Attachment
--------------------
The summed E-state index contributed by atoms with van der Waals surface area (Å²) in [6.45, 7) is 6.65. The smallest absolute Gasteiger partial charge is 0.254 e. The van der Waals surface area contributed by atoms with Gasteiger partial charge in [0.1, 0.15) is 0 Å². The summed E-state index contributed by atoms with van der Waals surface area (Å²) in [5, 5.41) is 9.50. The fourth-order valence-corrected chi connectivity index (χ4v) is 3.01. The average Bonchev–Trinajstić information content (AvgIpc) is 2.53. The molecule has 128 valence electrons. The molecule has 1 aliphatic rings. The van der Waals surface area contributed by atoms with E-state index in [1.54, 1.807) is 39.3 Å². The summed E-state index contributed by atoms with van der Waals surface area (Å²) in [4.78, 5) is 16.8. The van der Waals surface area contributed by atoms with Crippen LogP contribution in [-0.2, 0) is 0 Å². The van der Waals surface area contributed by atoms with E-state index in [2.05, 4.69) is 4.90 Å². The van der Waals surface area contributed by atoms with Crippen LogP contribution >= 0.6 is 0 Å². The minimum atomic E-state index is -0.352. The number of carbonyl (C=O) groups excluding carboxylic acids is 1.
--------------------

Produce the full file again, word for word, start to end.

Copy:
The summed E-state index contributed by atoms with van der Waals surface area (Å²) in [6.45, 7) is 6.65. The smallest absolute Gasteiger partial charge is 0.254 e. The van der Waals surface area contributed by atoms with Gasteiger partial charge in [0.1, 0.15) is 0 Å². The summed E-state index contributed by atoms with van der Waals surface area (Å²) in [5, 5.41) is 9.50. The fourth-order valence-corrected chi connectivity index (χ4v) is 3.01. The average Bonchev–Trinajstić information content (AvgIpc) is 2.53. The molecule has 128 valence electrons. The molecule has 1 aliphatic rings. The van der Waals surface area contributed by atoms with E-state index in [1.54, 1.807) is 39.3 Å². The summed E-state index contributed by atoms with van der Waals surface area (Å²) in [4.78, 5) is 16.8. The van der Waals surface area contributed by atoms with Crippen LogP contribution in [-0.2, 0) is 0 Å². The van der Waals surface area contributed by atoms with E-state index in [2.05, 4.69) is 4.90 Å². The van der Waals surface area contributed by atoms with Crippen LogP contribution >= 0.6 is 0 Å². The minimum atomic E-state index is -0.352. The number of carbonyl (C=O) groups excluding carboxylic acids is 1.